Macon's history provides a fascinating journey for visitors into the South's colorful antebellum past and energetic, progressive present.
Terminal Station - 200 Cherry Street
Once the Southeast's railroad center, Macon's Terminal Station (c. 1916) is formal Roman classical in style and spreads 520 feet wide. During World War I and II, troops thronged the Terminal and at its height, the building saw some 100 passenger trains a day. Today, the Terminal Station houses the Downtown Welcome Center and Georgia Power Company's Macon offices.
Tubman African American Museum - 340 Walnut Street
Dedicated to preserving the African American history of Macon and the nation, this museum features quality visiting exhibits and permanent acquisitions, including a wall mural documenting the journey "From Africa to America."
Hay House - 934 Georgia Avenue
After a four-year European honeymoon, William Butler Johnston took five years to construct and furnish this magnificent Italian Renaissance Revival mansion. A National Historic Landmark, it was completed in 1860 with luxuries far ahead of their time.
Old Cannonball House & Confederate Museum - 856 Mulberry Street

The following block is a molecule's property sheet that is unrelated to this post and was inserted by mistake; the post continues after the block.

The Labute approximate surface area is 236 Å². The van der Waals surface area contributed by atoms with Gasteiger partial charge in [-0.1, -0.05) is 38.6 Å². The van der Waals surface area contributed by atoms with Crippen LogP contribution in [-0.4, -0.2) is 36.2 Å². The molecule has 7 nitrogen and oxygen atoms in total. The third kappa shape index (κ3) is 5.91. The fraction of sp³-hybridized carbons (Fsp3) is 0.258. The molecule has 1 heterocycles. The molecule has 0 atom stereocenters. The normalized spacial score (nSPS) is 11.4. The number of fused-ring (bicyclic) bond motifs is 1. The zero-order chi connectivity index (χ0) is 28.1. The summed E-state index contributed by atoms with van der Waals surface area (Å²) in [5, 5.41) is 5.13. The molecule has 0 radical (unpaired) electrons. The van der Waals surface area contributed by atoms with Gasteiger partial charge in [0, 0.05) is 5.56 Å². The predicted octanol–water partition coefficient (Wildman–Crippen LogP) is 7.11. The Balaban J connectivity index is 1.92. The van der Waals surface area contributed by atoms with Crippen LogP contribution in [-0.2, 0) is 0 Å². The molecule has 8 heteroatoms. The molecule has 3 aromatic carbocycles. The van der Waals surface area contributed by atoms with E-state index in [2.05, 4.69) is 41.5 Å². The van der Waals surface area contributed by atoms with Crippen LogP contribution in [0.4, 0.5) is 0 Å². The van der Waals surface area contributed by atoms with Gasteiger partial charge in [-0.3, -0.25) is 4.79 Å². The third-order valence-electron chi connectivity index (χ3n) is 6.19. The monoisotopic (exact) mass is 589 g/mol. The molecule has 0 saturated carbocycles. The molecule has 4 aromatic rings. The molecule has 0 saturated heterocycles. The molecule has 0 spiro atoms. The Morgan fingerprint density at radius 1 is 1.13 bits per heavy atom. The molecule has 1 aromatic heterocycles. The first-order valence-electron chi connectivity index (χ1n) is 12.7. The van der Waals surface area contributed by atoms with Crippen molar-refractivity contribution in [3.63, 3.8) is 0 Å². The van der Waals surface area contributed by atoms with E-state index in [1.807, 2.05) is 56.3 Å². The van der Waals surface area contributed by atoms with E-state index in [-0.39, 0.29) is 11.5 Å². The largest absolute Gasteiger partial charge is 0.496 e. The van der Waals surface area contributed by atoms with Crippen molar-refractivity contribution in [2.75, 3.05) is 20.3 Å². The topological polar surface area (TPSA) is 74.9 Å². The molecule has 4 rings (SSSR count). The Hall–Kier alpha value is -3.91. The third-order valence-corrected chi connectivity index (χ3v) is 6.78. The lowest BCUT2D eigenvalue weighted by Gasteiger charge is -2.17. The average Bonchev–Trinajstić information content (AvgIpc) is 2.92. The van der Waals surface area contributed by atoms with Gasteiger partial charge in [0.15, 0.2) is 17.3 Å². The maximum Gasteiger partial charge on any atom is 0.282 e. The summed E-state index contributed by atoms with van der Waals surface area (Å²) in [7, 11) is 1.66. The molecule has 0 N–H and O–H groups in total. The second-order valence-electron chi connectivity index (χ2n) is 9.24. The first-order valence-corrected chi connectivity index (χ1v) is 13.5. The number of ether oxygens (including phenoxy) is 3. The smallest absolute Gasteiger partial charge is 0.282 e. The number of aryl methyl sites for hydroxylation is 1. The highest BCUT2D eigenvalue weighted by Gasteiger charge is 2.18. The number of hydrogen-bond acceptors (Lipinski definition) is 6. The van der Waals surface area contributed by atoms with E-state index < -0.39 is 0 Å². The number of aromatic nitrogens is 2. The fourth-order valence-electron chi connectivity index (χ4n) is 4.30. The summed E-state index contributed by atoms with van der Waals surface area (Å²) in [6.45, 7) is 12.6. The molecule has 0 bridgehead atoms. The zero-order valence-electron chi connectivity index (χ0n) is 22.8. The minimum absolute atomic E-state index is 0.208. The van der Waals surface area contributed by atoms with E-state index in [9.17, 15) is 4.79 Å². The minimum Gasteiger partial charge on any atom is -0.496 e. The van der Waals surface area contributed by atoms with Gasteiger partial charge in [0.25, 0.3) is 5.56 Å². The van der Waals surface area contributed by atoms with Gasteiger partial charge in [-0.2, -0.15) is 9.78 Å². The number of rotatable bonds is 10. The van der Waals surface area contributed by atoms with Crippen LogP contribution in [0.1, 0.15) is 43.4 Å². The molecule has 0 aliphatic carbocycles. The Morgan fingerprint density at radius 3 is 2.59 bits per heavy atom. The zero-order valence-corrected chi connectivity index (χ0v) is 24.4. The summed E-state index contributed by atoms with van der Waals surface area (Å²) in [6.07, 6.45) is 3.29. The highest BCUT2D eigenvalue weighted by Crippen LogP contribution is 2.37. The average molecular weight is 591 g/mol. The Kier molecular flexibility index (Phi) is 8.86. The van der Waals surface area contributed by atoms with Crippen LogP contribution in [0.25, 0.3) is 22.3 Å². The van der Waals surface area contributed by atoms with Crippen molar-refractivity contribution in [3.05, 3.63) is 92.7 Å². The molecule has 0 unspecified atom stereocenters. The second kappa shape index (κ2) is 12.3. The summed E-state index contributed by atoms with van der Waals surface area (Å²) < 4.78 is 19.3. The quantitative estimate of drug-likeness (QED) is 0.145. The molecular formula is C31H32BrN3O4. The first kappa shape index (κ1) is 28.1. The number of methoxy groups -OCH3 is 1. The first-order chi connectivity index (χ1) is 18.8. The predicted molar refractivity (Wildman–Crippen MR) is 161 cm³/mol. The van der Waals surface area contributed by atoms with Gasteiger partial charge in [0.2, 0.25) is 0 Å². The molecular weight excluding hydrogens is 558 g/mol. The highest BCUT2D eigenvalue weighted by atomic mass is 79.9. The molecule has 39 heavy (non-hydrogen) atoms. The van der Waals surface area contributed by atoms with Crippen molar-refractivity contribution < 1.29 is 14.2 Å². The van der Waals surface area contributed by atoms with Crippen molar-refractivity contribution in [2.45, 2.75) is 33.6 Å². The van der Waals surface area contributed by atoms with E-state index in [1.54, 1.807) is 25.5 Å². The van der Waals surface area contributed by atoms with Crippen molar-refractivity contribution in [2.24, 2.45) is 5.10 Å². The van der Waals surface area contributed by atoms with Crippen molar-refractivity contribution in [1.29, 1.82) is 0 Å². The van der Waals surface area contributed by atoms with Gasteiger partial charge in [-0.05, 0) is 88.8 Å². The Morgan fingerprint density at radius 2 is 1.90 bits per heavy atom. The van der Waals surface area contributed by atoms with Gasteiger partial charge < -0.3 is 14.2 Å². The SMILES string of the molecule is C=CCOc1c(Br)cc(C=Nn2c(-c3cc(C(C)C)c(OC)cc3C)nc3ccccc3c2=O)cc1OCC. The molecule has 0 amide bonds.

The only house in Macon hit by Union Forces, this authentic Greek Revival home was struck by a cannonball during an attack in July, 1864. Built in 1853, it now features two recreations of meeting rooms used by the world's first two secret societies for women. Also, a Confederate Museum in the former servants' house contains relics of Macon and the Confederacy. Headquarters of the Sidney Lanier Chapter, United Daughters of the Confederacy.
Grand Opera House - 651 Mulberry Street
Built in 1884, this beautifully restored theater once boasted the largest stage south of the Mason-Dixon line. It remains active with "The Season at the Grand," featuring professional productions, as well as local performances and events year-round.
Downtown Historic District
Blossoming with restoration and preservation projects, nearly all of the areas surrounding downtown have been proclaimed National Historic Districts with 48 buildings and homes cited for architectural excellence and listed individually on the National Register of Historic Places. In addition, some 575 structures have been noted for their architectural significance. In total, Macon has more acreage listed on the National Register than any other Georgia city.
Museum of Arts & Sciences and Mark Smith Planetarium - 4182 Forsyth Road
Macon's "Window on the World" welcomes visitors as The Museum opens its new, three story "Discovery House" and its unusual "Backyard" featuring a Scientist's Workshop, an Artist's Garret, a Humanist's Study, a simulated fossil dig, and live animals in habitats. The Mark Smith Planetarium, one of the state's largest, uses quadraphonic sound and exciting special effects to bring astronomy to life.